In October of 1962 the United States was almost dragged into a nuclear war with Russia because of Cuba. In response to the failed Bay of Pigs Invasion and the presence of American ballistic missiles within range of Moscow, Cuba requested nuclear ballistic missiles from Russia and Mr. Khrushchev complied. Our then president, John Kennedy recognized the threat and ordered a blockade on the nation of Cuba. The situation escalated to the point where the President ordered the United States Army and Navy to prepare to invade Cuba and the Air Force to get ready to carry our first round of nuclear preemptive attacks against Russia. The consequences for this world would have been absolutely devastating had the go-ahead been given.
What followed was a continuing cold war between NATO nations and The Warsaw Pact until 1991.
Because of the incident, Cuba was given the cold shoulder by America for 25 years even after the Cold War ended. The United States was so mad in fact, that foreign earned income from Cuba was made taxable under Subpart F income, by putting them on the Section 901 list (concepts discussed below). That put them on the wrong side of the IRS.
What is Subpart F Income?
Generally, income of controlled foreign countries or CFC’s is generally exempt from tax in the United States. Subpart F (Internal Revenue Code 952) was an attempt by Congress in 1962 to impose limits on deferral of foreign earned income. Within it, is Paragraph (a)(5) which includes into taxable United States income of which Section 901(j) applies.
IRC Section 952(a)(5) reads: the income of such corporation derived from any foreign country during any period during which section 901(j) applies to such foreign country. The payments referred to in paragraph (4) are payments which would be unlawful under the Foreign Corrupt Practices Act of 1977 if the payor were a United States person. For purposes of paragraph (5), the income described therein shall be reduced, under regulations prescribed by the Secretary, so as to take into account deductions (including taxes) properly allocable to such income.
And Code Section 901(j)(2)(A) reads: In general this subsection shall apply to any foreign country—
- the government of which the United States does not recognize, unless such government is otherwise eligible to purchase defense articles or services under the Arms Export Control Act,
- with respect to which the United States has severed diplomatic relations,
- with respect to which the United States has not severed diplomatic relations but does not conduct such relations, or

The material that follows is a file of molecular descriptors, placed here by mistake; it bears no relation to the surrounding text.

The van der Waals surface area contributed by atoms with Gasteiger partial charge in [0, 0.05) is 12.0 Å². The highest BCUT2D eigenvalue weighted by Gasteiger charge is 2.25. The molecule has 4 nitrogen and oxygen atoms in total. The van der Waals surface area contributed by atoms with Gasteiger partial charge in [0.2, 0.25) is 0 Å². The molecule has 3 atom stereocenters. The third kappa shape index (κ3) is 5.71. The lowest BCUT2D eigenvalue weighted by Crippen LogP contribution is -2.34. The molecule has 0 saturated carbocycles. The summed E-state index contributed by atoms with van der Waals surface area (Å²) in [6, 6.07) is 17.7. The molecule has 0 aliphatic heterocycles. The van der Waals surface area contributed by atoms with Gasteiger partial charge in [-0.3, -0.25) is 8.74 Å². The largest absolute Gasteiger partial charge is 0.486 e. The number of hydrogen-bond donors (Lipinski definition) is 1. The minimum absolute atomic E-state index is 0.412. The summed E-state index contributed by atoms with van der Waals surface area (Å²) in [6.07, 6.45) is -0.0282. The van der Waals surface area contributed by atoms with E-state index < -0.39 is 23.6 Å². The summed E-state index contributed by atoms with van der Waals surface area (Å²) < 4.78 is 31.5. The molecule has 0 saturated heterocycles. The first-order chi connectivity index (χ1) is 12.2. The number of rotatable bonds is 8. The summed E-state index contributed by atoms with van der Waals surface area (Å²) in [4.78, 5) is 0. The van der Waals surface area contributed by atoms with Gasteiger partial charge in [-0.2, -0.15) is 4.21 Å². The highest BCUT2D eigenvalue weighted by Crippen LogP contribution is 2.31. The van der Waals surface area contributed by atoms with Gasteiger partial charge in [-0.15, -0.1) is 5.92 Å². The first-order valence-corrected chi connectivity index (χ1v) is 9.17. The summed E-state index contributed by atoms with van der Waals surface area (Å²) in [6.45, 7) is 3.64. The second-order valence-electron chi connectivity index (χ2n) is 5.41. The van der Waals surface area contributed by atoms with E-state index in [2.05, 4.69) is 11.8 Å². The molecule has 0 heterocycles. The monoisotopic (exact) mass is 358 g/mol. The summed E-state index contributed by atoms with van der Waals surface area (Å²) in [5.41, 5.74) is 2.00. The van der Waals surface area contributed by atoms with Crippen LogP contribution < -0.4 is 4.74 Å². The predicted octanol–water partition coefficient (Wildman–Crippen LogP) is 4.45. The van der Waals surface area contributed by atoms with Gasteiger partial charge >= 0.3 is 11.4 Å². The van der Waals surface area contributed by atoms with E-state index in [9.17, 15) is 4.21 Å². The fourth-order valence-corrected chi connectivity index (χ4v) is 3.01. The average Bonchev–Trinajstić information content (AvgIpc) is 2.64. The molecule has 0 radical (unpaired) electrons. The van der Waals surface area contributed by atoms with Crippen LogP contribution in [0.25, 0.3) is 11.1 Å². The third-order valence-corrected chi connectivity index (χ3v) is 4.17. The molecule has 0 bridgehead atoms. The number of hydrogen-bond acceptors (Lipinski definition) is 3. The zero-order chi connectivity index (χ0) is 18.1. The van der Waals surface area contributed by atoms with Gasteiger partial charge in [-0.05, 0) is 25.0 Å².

- which the Secretary of State has, pursuant to section 6(j) of the Export Administration Act of 1979, as amended, designated as a foreign country which repeatedly provides support for acts of international terrorisms.
Do you see the legal problem Cuba had with the IRS? There were only 5 countries on the Section 901 list as of December 31, 2015, which then included Cuba, Iran, North Korea, Sudan, and Syria (Internal Revenue Bulletin 2005-3). It had been over a half-century since the incident between once amicable neighbors.
Enter Revenue Ruling 2016-8.
In Revenue Ruling 2016-8, the IRS announced that Cuba is no longer one of the countries described in Section 901 of the Internal Revenue Code. It is retroactive to December 21, 2015. There are plenty of arguments, both for and against, thawing relations against Cuba. On the down side, a ruthless dictator is getting what he wants. On the up side America is safer and has another business partner in a close neighbor. The current Administration believes the adversity to the Cubans served neither nation.
Here at The Center we don’t get into politics. What will happen next, is a matter for politicians to process, for people to ponder. We do valuations and business succession planning and we do both well. We do not endorse nor condemn this revenue ruling. We want business people to know, this is a big event in the business tax world and there is quite possibly a new haven for business in North America. This is opportunity for American business. They are now on the right side of the IRS.
By: Roman Basi at the Center for Financial, Legal and Tax Planning for Transworld M&A Advisors